POLOKWANE – According to a statement released by the national Department of Health, they have noted with concern, food related videos that are circulating on social media about the alleged ‘unsafe’ manufacturing of certain fake foods in South Africa.
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Spokesperson for the department, Popo Maja says that due to the high volume of complaints received by the Department in the past few days, they are taking the allegations seriously as potential for danger to human health.
“While the authenticity of these videos cannot be verified, some cases are currently being investigated by environmental health practitioners based in municipalities. We have the responsibility to determine if there is truth to these allegations, and where necessary take urgent action against perpetrators,” Maja said.
These Somalians fake goods will surprise you look at this bread, deeped in water but it still don't collapsed. When Xenophobia start South Africa is a bad country attack black foreign Africans.
Posted by Nagast Mthuyi Dube on Wednesday, 8 August 2018
According to the department, the following items have been described as fake, harmful food colourants:
Fake eggs being manufactured; fake eggs being cooked; fake plastic rice and fish; fake beef; fake mutton; coke 1,25L with moving things inside; Fanta grape’s 1,25L label; Stoney ginger beer (no size indicated); Fanta orange 1,25L;Granadilla twist (2L); tonic water 1L; Valpre Spring water; Albany brown bread and Blue Band margarine; syrup being sold as honey; baked beans in a fish tin etc.
Foodborne disease outbreaks in South Africa are typically caused by food contaminated with bacteria, viruses or parasites and harmful colourants.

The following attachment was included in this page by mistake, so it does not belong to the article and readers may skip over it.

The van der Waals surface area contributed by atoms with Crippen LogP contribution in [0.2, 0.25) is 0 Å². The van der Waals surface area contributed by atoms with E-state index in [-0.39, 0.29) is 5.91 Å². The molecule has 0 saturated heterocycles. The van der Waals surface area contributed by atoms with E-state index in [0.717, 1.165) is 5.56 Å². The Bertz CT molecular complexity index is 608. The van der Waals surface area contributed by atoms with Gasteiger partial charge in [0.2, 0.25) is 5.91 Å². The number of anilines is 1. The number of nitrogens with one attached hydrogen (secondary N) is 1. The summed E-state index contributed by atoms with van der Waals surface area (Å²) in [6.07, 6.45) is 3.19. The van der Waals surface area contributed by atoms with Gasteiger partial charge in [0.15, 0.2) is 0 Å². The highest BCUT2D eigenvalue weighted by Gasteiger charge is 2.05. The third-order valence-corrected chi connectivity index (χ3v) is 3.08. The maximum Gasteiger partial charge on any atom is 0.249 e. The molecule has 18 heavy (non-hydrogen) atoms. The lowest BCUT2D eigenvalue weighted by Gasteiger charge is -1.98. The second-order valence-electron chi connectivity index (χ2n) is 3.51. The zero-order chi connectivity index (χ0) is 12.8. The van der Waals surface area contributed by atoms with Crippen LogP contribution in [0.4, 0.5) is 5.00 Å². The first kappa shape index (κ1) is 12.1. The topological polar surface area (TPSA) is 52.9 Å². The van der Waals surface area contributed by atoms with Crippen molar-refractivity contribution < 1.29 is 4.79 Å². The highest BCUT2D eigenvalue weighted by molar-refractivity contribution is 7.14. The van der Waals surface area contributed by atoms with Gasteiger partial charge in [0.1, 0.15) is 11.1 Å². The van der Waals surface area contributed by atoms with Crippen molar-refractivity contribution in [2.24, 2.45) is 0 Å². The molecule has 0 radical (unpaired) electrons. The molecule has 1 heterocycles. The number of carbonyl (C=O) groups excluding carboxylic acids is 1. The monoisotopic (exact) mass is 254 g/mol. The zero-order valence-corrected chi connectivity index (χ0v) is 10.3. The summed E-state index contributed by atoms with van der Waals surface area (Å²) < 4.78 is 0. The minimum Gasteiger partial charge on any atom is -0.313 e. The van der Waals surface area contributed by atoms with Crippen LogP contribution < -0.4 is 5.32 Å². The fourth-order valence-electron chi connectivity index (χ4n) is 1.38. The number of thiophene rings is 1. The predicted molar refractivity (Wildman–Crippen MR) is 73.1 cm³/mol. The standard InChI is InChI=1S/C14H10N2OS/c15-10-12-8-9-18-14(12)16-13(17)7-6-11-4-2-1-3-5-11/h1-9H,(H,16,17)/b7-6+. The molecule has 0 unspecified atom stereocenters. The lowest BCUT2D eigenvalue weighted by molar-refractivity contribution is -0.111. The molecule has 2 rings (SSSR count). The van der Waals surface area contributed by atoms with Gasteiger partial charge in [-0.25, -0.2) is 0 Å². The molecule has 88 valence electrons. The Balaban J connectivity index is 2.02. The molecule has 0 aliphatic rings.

Maja says ‘sudan red dye’ colourant is prohibited for use in foods products in South Africa, as per the Regulations Relating to Food Colorants (R.1008) of the Foodstuffs, Cosmetics and Disinfectant Act 54 of 1972 and that a special sampling run for this colourant, targeting certain products, is being conducted.
“The Ministry of Health views these allegations as serious and has instructed provinces and municipalities to investigate all these claims. Municipalities have embarked on special blitzes to inspect foodstuff sold mainly in townships’ outlets. This is a special operation over and above the normal routine monitoring done by Environmental Health Practitioners (health inspectors),” he said.
Posted by Meshack Mish Dube on Sunday, 17 June 2018
The following video, posted on Facebook by Meshack Dube received 528 966 views
The food industry has also been requested to confirm the authenticity of the potential counterfeit foodstuffs which include verifying the brands of their products such as soft drinks, tinned foodstuffs, etc.
Maja added that the Department are working in partnership with other Government regulatory authorities from Agriculture as well as Trade and Industry, including the National Consumer Commission, to confirm allegations of compromised quality standards.
“The public is encouraged to notify environmental health practitioners and the South African Police Services regarding any suspicious foodstuffs and provide evidence where possible. To date, the Ministry of Health has received no reports or notifications of human illness associated with such ‘fake’ food products doing rounds on social media,” he concluded.